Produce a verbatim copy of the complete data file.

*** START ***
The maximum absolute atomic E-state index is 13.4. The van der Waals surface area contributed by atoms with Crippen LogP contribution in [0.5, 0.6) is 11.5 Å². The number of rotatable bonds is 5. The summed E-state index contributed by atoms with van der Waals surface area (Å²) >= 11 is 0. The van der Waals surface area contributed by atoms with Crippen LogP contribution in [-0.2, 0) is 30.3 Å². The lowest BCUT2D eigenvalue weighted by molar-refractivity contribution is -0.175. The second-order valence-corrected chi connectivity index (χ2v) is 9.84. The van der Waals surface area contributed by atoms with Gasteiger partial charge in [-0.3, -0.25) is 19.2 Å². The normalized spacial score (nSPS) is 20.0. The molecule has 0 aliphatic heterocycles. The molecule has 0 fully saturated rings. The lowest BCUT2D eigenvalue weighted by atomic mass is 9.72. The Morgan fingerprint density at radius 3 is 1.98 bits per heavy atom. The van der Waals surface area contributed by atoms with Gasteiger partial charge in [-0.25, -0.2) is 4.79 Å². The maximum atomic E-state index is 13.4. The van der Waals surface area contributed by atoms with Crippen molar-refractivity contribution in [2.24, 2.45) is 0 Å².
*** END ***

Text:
The maximum absolute atomic E-state index is 13.4. The van der Waals surface area contributed by atoms with Crippen LogP contribution in [0.5, 0.6) is 11.5 Å². The number of rotatable bonds is 5. The summed E-state index contributed by atoms with van der Waals surface area (Å²) >= 11 is 0. The van der Waals surface area contributed by atoms with Crippen LogP contribution in [-0.2, 0) is 30.3 Å². The lowest BCUT2D eigenvalue weighted by molar-refractivity contribution is -0.175. The second-order valence-corrected chi connectivity index (χ2v) is 9.84. The van der Waals surface area contributed by atoms with Gasteiger partial charge in [-0.3, -0.25) is 19.2 Å². The normalized spacial score (nSPS) is 20.0. The molecule has 0 aliphatic heterocycles. The molecule has 0 fully saturated rings. The lowest BCUT2D eigenvalue weighted by atomic mass is 9.72. The Morgan fingerprint density at radius 3 is 1.98 bits per heavy atom. The van der Waals surface area contributed by atoms with Gasteiger partial charge in [-0.25, -0.2) is 4.79 Å². The maximum atomic E-state index is 13.4. The van der Waals surface area contributed by atoms with Crippen molar-refractivity contribution in [2.24, 2.45) is 0 Å².